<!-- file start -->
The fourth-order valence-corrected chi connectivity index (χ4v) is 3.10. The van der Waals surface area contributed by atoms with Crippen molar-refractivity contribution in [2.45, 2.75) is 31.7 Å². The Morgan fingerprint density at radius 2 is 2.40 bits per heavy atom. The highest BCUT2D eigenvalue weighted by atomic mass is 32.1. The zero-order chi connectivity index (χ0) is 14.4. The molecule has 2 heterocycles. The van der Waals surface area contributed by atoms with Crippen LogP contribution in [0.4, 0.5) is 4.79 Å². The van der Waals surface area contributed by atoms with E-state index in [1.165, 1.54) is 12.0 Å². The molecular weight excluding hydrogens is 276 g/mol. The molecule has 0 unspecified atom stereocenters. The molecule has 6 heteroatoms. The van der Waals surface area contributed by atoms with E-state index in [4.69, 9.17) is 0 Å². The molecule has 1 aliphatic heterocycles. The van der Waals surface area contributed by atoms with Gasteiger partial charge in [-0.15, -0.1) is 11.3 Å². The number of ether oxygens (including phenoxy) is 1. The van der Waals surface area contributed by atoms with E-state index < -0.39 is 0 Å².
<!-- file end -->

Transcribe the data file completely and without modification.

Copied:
The fourth-order valence-corrected chi connectivity index (χ4v) is 3.10. The van der Waals surface area contributed by atoms with Crippen molar-refractivity contribution in [2.45, 2.75) is 31.7 Å². The Morgan fingerprint density at radius 2 is 2.40 bits per heavy atom. The highest BCUT2D eigenvalue weighted by atomic mass is 32.1. The zero-order chi connectivity index (χ0) is 14.4. The molecule has 2 heterocycles. The van der Waals surface area contributed by atoms with Crippen LogP contribution in [0.4, 0.5) is 4.79 Å². The van der Waals surface area contributed by atoms with E-state index in [1.165, 1.54) is 12.0 Å². The molecular weight excluding hydrogens is 276 g/mol. The molecule has 0 unspecified atom stereocenters. The molecule has 6 heteroatoms. The van der Waals surface area contributed by atoms with E-state index in [4.69, 9.17) is 0 Å². The molecule has 1 aliphatic heterocycles. The van der Waals surface area contributed by atoms with Gasteiger partial charge in [-0.15, -0.1) is 11.3 Å². The number of ether oxygens (including phenoxy) is 1. The van der Waals surface area contributed by atoms with E-state index < -0.39 is 0 Å².